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Old 04-18-2018, 09:56 AM
justinwr justinwr is offline
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Default 36 YO Career Changer Seeking Advice - FM or CFA I

I'm a 36 year old career changer who did blue collar refinery work my whole life (which I hated) before recently going back to get a bachelor's in stats. Now I'm a few months away from a master's in finance and about to take the p exam for the second time (got a 5 last time and have been working really hard since then, so I expect to pass). I'm a full-time graduate student at the moment.

My questions are:

After I graduate and (hopefully) have one exam under my belt, what are my odds of finding an entry level job really? I live in Houston, and there are several companies here that hire actuarial analysts.

If one, or even two exams isn't enough to make people consider hiring me at my age, should I hold off on going straight into the FM exam and do the CFA level I instead? It's basically the same material as my master's and I think it would cast a wider net - maybe help me get a somewhat related job while I keep working on actuarial exams. Or is this a waste of time?

Any input is welcome. I'm new to this world.
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Old 04-18-2018, 09:59 AM
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Hydraskull Hydraskull is offline
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If you want to be an actuary, take FM. Two exams and an interesting work history could get you in at AIG.

Otherwise, CFA1 will allow you to cast a wider net as far as job opportunities go, but probably at lower pay.
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Old 04-18-2018, 10:17 AM
DaveMeggett DaveMeggett is offline
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It's been my experience that a majority of actuaries (myself included) started out as interns, so if you are willing to take lower wages to begin with I think that could be your entry point.

If you are a good fit and people know your story, I think in most cases you could parlay that into a full time role within a few months, or at least be in better position to apply to full time roles elsewhere.

Final point- continuing to pass exams is critical throughout the process, so don't be shy about really going for it. For example, if you pass exam P in May, then take FM in August and exam MLC/3L/3F/whatever it's called in October. It sounds like a lot but it's actually doable. 6-8 weeks of good study is more than enough for the prelims if you are dedicated.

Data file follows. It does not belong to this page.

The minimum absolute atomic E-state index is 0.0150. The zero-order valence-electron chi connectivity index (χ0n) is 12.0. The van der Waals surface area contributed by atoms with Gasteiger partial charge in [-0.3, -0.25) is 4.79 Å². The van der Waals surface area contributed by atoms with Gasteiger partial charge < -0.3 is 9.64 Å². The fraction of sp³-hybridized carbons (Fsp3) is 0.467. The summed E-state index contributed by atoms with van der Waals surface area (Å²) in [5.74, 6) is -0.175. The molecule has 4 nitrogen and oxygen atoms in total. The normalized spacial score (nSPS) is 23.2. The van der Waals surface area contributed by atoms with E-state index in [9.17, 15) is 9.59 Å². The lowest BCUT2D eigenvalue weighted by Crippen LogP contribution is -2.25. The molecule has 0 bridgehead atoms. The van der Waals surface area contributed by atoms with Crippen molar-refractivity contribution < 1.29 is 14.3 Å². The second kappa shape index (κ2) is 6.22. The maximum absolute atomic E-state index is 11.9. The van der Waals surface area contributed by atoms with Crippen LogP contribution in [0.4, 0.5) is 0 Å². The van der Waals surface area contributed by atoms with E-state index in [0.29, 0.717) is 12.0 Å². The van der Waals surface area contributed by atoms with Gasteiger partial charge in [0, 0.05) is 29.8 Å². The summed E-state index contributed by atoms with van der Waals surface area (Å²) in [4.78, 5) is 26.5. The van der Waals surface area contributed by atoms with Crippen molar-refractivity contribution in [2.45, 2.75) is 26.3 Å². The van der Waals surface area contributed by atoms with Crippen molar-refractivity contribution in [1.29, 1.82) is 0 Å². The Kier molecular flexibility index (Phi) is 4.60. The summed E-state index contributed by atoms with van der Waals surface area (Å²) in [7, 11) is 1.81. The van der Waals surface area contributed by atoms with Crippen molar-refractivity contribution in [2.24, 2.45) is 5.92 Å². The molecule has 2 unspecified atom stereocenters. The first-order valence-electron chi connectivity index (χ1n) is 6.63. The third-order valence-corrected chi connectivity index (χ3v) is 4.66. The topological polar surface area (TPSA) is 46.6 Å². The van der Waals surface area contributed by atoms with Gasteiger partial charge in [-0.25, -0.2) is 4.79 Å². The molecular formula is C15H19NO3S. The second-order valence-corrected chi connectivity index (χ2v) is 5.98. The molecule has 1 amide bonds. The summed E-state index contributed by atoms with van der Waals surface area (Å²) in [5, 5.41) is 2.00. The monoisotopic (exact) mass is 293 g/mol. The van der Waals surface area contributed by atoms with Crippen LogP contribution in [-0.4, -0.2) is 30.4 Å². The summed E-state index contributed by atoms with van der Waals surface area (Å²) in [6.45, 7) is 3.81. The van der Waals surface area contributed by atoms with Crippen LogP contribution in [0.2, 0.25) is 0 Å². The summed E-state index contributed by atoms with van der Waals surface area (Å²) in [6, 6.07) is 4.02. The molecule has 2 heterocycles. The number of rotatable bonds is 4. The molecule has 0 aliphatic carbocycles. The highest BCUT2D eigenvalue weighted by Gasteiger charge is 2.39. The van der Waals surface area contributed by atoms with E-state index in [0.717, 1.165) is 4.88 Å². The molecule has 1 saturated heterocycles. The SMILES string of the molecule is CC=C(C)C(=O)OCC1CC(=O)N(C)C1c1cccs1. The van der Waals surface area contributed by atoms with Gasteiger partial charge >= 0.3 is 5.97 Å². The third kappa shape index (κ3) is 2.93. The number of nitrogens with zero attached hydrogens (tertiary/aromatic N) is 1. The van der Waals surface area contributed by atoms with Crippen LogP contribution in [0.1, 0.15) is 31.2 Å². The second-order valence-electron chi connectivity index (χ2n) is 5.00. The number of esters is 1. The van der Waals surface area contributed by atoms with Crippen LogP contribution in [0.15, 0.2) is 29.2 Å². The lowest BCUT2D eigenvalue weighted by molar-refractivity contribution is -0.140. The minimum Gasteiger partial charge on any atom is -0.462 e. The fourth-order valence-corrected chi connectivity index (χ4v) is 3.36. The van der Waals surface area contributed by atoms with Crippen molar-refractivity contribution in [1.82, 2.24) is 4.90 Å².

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Old 04-18-2018, 10:23 AM
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With your education AND hands-on (literally) experience in refineries, I would expect you could combine those into a more lucrative Houston career than an actuary.
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Old 04-18-2018, 10:24 AM
nonlnear nonlnear is offline
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With your education AND hands-on (literally) experience in refineries, I would expect you could combine those into a more lucrative Houston career than an actuary.
This.
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Old 04-18-2018, 10:52 AM
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With your education AND hands-on (literally) experience in refineries, I would expect you could combine those into a more lucrative Houston career than an actuary.
I agree.

Also, are you tied down to Houston? There are not a lot of opportunities for actuarial work in such a large city.
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Old 04-18-2018, 11:23 AM
justinwr justinwr is offline
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With your education AND hands-on (literally) experience in refineries, I would expect you could combine those into a more lucrative Houston career than an actuary.
Wow, thanks for all the great responses everyone, and so quickly! Woodrow, I appreciate the vote of confidence. I've explored ideas along those lines. The short answer is that it's not just about money for me. I have a small business on the side already for supplemental income. I guess I just see the actuarial thing as a challenge I can't let go of, to be honest.
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Old 04-18-2018, 11:26 AM
justinwr justinwr is offline
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I agree.

Also, are you tied down to Houston? There are not a lot of opportunities for actuarial work in such a large city.
I am tied to Houston pretty tightly. My wife has a career here, and all of her family is here. Plus I like it here, except for the weather and traffic of course.
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Old 04-18-2018, 11:28 AM
justinwr justinwr is offline
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Originally Posted by Hydraskull View Post
If you want to be an actuary, take FM. Two exams and an interesting work history could get you in at AIG.

Otherwise, CFA1 will allow you to cast a wider net as far as job opportunities go, but probably at lower pay.
I would absolutely love to work at AIG. I could see the AIG tower from some of my classrooms when I was in night school for my undergrad. I would always think how nice it would be to work there during the day instead of the refinery I was at.
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Old 04-18-2018, 11:29 AM
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I am tied to Houston pretty tightly. My wife has a career here, and all of her family is here. Plus I like it here, except for the weather and traffic of course.
If that is the case, I suggest going the CFA route, not the actuarial route. You have limited actuarial job prospects in Houston and significantly more opportunity in a financial analyst role.
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